The Irish referendum: how to restore confidence in our political leaders
Some Euro-commentators and leaders are arguing that the rest of the EU should go ahead and ratify the Lisbon treaty, despite its rejection in the Irish referendum, in the hope that evidence of Ireland's isolation in rejecting ratification might shame the Irish electorate into voting for the treaty in a re-run of the referendum. This seems to be based on a crucial misperception of the state of public opinion in Europe.
Even if the rest of the EU does ratify the Lisbon treaty, it seems unlikely so to impress the Irish electorate that it would persuade enough of them to change their minds and vote for ratification in a second referendum on the same treaty (and if the treaty itself is changed, all 27 member states will have to start the process all over again, not an attractive prospect). The Irish would doubtless say, probably correctly, that since not a single other EU member state will have held a referendum before ratifying it, there's no evidence that the people of the EU are willing to support the treaty: if other countries had risked holding referendums, it seems highly likely that it would have been rejected in several of them, almost certainly including the UK.
If the mostly desirable elements of the Lisbon treaty are ever going to be implemented — a virtually indispensable condition of the EU playing its full part in tackling huge current global problems such as climate change, terrorism, world poverty and inequality, and the international control of the resort to violence in international affairs — it's vital to try to analyse why the Irish voted No, and why so many other EU citizens would probably have voted No if they had been given the opportunity; and then to consider what, if anything, can be done to alleviate these concerns and remove these objections.
In the case of Ireland, several specifically Irish issues seem to have influenced the referendum, including several that are totally irrelevant to the Lisbon treaty: fear that a reformed EU would force Ireland to legalise abortion; disillusionment with several Irish political leaders and unfamiliarity with the new Taoiseach; failure of the Irish government and other pro-treaty elements to make the case for the treaty convincingly and intelligibly; the fantastic obscurity of the text of the treaty itself, so that many voters felt they were being asked to vote for something whose implications it was impossible to understand; anger at the prospect that under the treaty's provisions, Ireland would lose its EU Commissioner; and (perhaps most potently?) anger and alarm at the economic downturn, itself the product of the steep rise in international commodity prices (especially oil and food), the collapse of the boom in house prices, and the international credit crunch following the US sub-prime mortgage disaster: the blame for all these woes, however unfairly, being laid at the door of Ireland's own politicians. If the politicians were urging a vote for ratification, the Irish were damned if they were going meekly to obey the bastards.
There are two striking things about this combination of negative issues. First, they don't reflect any widespread anti-European sentiment in Ireland, which indeed has prospered mightily as a direct result of its EU membership. Secondly, most of the sentiments, worries and concerns contributing to the No vote in the referendum are widely shared in many other EU countries; few are unique to Ireland, and those that are probably have similar counterparts elsewhere in the EU. The people of some EU countries differ from the Irish in exhibiting a high level of antipathy to the whole European project: the UK is certainly one of these, and some of the new eastern and central European countries (and/or their leaders) are others. Even those who are generally pro-European are often critical of the lack of transparency of many of the processes of the EU, of the centripetal tendencies of the Commission, of the failure to clean up the Union's finances, of what is rather vaguely referred to as the democratic deficit. All such tendencies will tend to predispose a goodly number of individual European voters to vote No in a referendum on almost any proposition recommended to them by their political leaders, however intrinsically innocuous.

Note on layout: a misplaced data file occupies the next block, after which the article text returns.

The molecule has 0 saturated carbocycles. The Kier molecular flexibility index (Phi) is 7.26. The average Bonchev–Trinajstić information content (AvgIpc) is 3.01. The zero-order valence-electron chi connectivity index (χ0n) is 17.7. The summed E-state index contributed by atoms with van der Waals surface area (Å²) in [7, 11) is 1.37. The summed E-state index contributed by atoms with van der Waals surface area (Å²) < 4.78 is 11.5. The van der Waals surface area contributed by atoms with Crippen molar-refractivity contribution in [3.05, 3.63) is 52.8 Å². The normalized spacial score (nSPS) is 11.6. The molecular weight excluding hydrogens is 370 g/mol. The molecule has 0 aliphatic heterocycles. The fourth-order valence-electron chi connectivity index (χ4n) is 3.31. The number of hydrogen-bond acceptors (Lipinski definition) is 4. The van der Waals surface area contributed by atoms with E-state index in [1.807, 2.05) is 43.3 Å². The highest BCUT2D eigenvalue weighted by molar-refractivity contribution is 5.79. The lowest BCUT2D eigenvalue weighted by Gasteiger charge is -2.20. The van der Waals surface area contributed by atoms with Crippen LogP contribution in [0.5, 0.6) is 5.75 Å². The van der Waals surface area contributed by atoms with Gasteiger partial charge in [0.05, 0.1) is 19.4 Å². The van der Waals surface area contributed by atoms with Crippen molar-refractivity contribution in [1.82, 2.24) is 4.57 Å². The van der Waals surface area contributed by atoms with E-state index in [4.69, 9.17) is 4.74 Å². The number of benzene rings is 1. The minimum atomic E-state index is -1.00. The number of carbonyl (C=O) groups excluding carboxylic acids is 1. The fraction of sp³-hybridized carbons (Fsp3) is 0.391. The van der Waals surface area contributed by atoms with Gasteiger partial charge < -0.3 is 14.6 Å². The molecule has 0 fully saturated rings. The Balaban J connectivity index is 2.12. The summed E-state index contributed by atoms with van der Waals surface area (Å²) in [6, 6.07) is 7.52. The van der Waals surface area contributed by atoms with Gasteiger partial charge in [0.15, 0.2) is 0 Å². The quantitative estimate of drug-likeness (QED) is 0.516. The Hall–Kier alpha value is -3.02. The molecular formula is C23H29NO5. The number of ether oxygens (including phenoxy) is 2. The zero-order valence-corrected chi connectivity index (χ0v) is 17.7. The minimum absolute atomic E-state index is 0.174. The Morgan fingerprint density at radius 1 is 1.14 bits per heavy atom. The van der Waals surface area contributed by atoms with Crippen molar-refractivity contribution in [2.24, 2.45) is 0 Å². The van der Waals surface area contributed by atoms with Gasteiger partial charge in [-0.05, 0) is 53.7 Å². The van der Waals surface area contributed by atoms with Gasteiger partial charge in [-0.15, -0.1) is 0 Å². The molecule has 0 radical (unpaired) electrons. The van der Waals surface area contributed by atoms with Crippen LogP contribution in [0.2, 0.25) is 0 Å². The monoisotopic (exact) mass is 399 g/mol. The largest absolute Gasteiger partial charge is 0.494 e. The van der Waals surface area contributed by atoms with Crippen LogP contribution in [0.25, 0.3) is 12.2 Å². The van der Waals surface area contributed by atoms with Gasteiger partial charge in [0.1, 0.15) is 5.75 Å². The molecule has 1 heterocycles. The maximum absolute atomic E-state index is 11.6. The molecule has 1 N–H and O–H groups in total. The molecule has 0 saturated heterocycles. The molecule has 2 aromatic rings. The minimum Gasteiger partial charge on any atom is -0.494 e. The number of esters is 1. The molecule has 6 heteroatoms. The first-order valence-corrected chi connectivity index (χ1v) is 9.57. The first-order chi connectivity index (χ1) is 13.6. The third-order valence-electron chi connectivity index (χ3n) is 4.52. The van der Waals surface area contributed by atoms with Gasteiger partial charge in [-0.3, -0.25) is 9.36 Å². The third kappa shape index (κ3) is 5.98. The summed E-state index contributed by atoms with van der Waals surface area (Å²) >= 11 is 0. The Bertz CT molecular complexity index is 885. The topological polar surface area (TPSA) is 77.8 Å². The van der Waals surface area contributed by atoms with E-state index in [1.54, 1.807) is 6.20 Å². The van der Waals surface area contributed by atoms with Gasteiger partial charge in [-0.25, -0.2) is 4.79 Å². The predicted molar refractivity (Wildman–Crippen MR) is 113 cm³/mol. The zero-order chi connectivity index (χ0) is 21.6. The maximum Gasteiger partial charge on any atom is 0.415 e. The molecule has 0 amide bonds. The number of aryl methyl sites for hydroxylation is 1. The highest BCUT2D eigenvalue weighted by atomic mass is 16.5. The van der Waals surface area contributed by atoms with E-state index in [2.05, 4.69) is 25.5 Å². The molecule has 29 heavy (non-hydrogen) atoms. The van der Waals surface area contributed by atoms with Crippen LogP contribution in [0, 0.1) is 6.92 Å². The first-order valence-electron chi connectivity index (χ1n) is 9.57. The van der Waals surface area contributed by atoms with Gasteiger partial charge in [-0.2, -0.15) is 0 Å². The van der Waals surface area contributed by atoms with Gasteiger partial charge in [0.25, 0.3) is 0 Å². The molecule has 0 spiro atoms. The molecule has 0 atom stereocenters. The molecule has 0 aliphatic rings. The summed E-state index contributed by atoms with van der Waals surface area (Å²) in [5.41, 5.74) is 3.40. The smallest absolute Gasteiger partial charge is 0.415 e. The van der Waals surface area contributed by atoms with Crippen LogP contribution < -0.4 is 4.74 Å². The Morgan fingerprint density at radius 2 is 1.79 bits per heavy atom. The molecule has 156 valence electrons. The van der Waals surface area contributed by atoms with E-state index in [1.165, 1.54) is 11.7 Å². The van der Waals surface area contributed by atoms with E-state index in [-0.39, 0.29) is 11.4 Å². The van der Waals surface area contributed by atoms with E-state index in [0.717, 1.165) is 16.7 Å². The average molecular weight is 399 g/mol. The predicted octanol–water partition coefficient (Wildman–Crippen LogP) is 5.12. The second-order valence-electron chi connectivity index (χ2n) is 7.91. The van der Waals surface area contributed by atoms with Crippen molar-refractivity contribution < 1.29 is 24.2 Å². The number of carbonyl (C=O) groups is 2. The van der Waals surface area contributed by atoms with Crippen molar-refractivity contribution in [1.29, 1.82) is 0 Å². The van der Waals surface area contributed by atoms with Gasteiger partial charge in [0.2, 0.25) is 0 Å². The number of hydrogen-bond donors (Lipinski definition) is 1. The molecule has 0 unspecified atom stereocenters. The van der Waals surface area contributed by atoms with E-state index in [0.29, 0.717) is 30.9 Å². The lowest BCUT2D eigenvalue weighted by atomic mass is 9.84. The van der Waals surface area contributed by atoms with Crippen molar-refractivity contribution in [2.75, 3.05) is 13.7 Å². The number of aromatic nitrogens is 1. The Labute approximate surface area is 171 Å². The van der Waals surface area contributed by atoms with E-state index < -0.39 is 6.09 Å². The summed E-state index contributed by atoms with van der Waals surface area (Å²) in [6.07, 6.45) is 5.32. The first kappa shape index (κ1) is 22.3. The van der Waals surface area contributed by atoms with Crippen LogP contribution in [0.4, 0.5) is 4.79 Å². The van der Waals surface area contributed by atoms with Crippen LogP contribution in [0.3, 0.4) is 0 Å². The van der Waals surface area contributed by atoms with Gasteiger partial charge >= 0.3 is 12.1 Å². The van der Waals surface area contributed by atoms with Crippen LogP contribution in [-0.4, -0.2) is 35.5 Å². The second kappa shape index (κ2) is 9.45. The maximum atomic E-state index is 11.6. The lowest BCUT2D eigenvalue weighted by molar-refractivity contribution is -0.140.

Much the most serious of the issues setting electorates against their political masters must be the prospect of economic slow-down, perhaps lurching into full-scale recession, in the next several years. Many (although not all) Europeans have got used to years of continuing boom, with low inflation, high employment, low interest rates, and a steadily rising standard of living. The illusion has been created that our political, economic and financial systems and those who operate them have finally gained control of the world economy, and that boom no longer infallibly leads to bust. The quite sudden bursting of that illusory balloon has caused a general antipathy to politicians and a deep scepticism about their ability to protect us all against the miseries of inflation, strikes and general industrial unrest (especially in the public services), a rise in the cost of borrowing, including on credit cards and mortgages, and increased dangers of eviction from one's home as a result of negative equity. The huge rise in the cost of petrol, gas and electricity, and many basic foods, has come as a terrible shock. Someone must be to blame.